Thursday, March 26, 2015

Kesar Seviyan Kheer :Vermicelli Milk Pudding Infused With Saffron


Cooking is love made visible, food is magical. Treat a kid with cupcake and see the spark on his/her face. After a breakup or a hectic day just give a woman scoops of icecream and then see her reactions. After an argument with your partner, make for him/her favourite dish and then see anger melting down. That’s what food does-bring smile to faces, relax the mood and ease down the irritation.

Everyone has their favorite dish, the dish that you can die for. What’s your favourite dish? For me it’s Kheer, milk pudding made with rice or vermicelli. What kheer does for me is what chocolate would do for many women. In summers, on a shiny sunny day I would prefer a bowl of chilled Rice(chawal) Kheer but on cold night I would love to gulp bowls of hot Seviyan Kheer.


Kheer is made my boiling milk with rice (chawal), vermicelli (semiya), sago (sabudana) and many other grains. Basically you need to boil the milk till it gets thick and then sweeten it with sugar, jaggery (gud) or condensed milk. Flavoured with cardamom (elyachi) or saffron (keasar) and garnished with chopped nuts. This is also known as Payasam in south and Payesh in Bengal and is generally made during festivals or special events.


Unlike other Indian sweets such as Gulab Jamuns or Suji Ka Halva this sweet dish is prepared quickly and is the easiest one. Here is how to make Kesar Seviyan Kheer, my way.

Ingredients:
1 cup broken vermicelli/seviyan
500 milliliters milk
5 tablespoons sugar
1 tablespoon ghee/unsalted butter
4-5 green cardamom pods/elaychi
1 teaspoon saffron/kesar
5 tablespoon nuts to garnish (notes)

Method:
  1. Heat ghee in a pan and on slow heat roast the vermicelli to golden borwn.
  2. Open cardamom pods and add to vermicelli and let it release the aroma.
  3. In a heavy bottom kadai/wok boil the milk. When milk comes to boil, add pinch of saffron.
  4. Add sugar and vermicelli. Let it cook for 10 minutes on slow flame. Let it boil till vermicelli is cooked.
  5. If you like thick kheer cook for another 5 minutes. I like to have bit runny kheer, so I did not cook more.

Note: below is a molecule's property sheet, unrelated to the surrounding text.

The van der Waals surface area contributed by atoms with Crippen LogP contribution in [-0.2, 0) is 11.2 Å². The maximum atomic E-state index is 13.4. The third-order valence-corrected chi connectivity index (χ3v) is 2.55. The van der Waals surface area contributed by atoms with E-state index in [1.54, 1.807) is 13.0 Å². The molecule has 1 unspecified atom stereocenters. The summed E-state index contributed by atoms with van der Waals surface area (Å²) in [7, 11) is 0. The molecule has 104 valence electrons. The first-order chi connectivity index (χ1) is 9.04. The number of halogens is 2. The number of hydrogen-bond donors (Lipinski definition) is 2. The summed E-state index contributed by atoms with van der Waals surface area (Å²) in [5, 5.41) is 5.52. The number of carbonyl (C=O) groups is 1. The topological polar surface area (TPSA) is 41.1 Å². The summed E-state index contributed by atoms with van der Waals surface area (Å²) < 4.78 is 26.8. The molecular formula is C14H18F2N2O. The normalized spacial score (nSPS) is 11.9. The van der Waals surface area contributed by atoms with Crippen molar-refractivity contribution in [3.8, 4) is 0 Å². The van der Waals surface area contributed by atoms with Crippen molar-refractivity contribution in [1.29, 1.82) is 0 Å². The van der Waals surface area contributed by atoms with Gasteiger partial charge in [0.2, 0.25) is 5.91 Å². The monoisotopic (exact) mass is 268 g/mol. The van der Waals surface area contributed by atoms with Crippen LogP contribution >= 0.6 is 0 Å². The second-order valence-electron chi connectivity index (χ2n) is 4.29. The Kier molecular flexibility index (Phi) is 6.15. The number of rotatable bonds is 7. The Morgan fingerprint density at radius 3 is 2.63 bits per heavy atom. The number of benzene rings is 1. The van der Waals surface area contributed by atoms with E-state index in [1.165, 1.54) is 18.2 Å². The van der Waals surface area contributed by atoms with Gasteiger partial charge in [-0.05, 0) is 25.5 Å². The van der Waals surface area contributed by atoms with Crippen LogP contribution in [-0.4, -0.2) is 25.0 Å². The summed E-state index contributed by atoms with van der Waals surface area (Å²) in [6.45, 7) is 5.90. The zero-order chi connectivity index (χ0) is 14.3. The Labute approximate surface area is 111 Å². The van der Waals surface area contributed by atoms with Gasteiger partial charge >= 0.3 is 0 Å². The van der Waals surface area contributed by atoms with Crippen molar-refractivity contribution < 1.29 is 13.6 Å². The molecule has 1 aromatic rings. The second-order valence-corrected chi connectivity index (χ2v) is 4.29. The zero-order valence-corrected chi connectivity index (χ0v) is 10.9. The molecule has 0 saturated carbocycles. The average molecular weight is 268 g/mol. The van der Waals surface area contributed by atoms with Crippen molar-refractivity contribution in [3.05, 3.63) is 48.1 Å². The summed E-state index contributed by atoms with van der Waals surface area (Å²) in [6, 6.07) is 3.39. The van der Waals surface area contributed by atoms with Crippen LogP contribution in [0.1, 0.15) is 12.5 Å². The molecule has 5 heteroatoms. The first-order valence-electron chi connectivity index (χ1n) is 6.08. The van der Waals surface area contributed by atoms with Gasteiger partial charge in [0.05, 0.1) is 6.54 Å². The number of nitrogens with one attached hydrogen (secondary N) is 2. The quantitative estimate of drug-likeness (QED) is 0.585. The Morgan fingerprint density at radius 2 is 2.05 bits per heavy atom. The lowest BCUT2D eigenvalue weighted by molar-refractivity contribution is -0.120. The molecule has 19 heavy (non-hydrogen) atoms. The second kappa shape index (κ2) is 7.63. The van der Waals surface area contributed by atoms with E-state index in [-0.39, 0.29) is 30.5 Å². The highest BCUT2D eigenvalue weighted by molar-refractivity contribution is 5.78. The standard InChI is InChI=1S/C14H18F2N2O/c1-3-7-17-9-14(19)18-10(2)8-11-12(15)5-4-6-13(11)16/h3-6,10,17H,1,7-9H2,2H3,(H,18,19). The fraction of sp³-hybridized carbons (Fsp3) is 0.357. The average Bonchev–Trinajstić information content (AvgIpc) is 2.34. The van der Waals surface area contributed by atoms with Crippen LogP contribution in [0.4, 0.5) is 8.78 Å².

6. Garnish with chopped nuts and remaining saffron.
  7. Serve warm or cold



Notes:
I used almonds, cashews and raisins, feel free to use any nuts. If you want you can roast the nuts in ghee too.
Please use good quality full fat milk for this recipe.
I like sweet kheer, but adjust sweetness as per your taste.
Saffron gives subtle aroma and nice yellowish-orange colour to the kheer. I used this saffron
For  thicker kheer, use more vermicelli.

Sunday, March 22, 2015

Punjabi Dum Aloo: Baby Potatoes In Rich Tomato Gravy


A non Indian friend who follows my blog and loves my cooking always asks-don’t you get bored of Indian cooking, rolling rotis and making curries every day? Ah! No, I don’t. Indian cooking is therapeutic and rejuvenating. Every massala is important, every spice is significant and every step is pure bliss. Cooking Indian food is a magical process, a satisfying experience and an art. You can’t throw or mix anything at anytime; you need to wait for the oil to get hot, for cumin to splutter and for aroma to rise. Oh, only an Indian can understand my words.

Rich curries like paneer butter massala, paneer kofta, daal makhani happens once a month because such recipes are royal in terms of process and ingredients.  There are simple Indian curries which are everyday affair such as gajar mutter, palak bhaji or gobi mutter –straightforward and uncomplicated. So when I have time and good mood, I like to indulge myself into royal cooking experience else I stick to simple Indian cooking-but, no, I never get bored and I never will :-)